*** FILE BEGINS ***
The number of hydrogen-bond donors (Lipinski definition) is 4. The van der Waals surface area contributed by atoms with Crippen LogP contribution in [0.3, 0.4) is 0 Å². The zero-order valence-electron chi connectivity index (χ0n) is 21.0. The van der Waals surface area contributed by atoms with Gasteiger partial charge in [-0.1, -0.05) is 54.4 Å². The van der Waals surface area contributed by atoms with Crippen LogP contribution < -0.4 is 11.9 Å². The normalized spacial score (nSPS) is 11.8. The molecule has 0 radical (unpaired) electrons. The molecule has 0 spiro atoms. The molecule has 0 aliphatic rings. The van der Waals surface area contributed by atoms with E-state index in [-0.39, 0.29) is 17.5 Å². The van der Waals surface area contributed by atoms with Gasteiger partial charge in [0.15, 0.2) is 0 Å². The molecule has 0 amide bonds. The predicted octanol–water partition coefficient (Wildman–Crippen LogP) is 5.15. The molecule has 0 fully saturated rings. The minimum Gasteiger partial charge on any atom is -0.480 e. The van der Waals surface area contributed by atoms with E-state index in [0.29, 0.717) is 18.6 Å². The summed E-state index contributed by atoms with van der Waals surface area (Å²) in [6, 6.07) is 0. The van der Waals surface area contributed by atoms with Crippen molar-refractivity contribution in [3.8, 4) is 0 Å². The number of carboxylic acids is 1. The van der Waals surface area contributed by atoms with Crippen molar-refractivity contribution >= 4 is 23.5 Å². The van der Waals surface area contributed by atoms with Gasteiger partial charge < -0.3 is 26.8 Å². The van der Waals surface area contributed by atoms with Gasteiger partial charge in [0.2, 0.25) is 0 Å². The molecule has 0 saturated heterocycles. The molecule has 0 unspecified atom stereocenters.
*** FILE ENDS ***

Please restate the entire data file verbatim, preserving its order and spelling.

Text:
The number of hydrogen-bond donors (Lipinski definition) is 4. The van der Waals surface area contributed by atoms with Crippen LogP contribution in [0.3, 0.4) is 0 Å². The zero-order valence-electron chi connectivity index (χ0n) is 21.0. The van der Waals surface area contributed by atoms with Gasteiger partial charge in [-0.1, -0.05) is 54.4 Å². The van der Waals surface area contributed by atoms with Crippen LogP contribution < -0.4 is 11.9 Å². The normalized spacial score (nSPS) is 11.8. The molecule has 0 radical (unpaired) electrons. The molecule has 0 spiro atoms. The molecule has 0 aliphatic rings. The van der Waals surface area contributed by atoms with E-state index in [-0.39, 0.29) is 17.5 Å². The van der Waals surface area contributed by atoms with Gasteiger partial charge in [0.15, 0.2) is 0 Å². The molecule has 0 amide bonds. The predicted octanol–water partition coefficient (Wildman–Crippen LogP) is 5.15. The molecule has 0 fully saturated rings. The minimum Gasteiger partial charge on any atom is -0.480 e. The van der Waals surface area contributed by atoms with E-state index in [0.29, 0.717) is 18.6 Å². The summed E-state index contributed by atoms with van der Waals surface area (Å²) in [6, 6.07) is 0. The van der Waals surface area contributed by atoms with Crippen molar-refractivity contribution in [3.8, 4) is 0 Å². The number of carboxylic acids is 1. The van der Waals surface area contributed by atoms with Crippen molar-refractivity contribution >= 4 is 23.5 Å². The van der Waals surface area contributed by atoms with Gasteiger partial charge < -0.3 is 26.8 Å². The van der Waals surface area contributed by atoms with Gasteiger partial charge in [0.2, 0.25) is 0 Å². The molecule has 0 saturated heterocycles. The molecule has 0 unspecified atom stereocenters.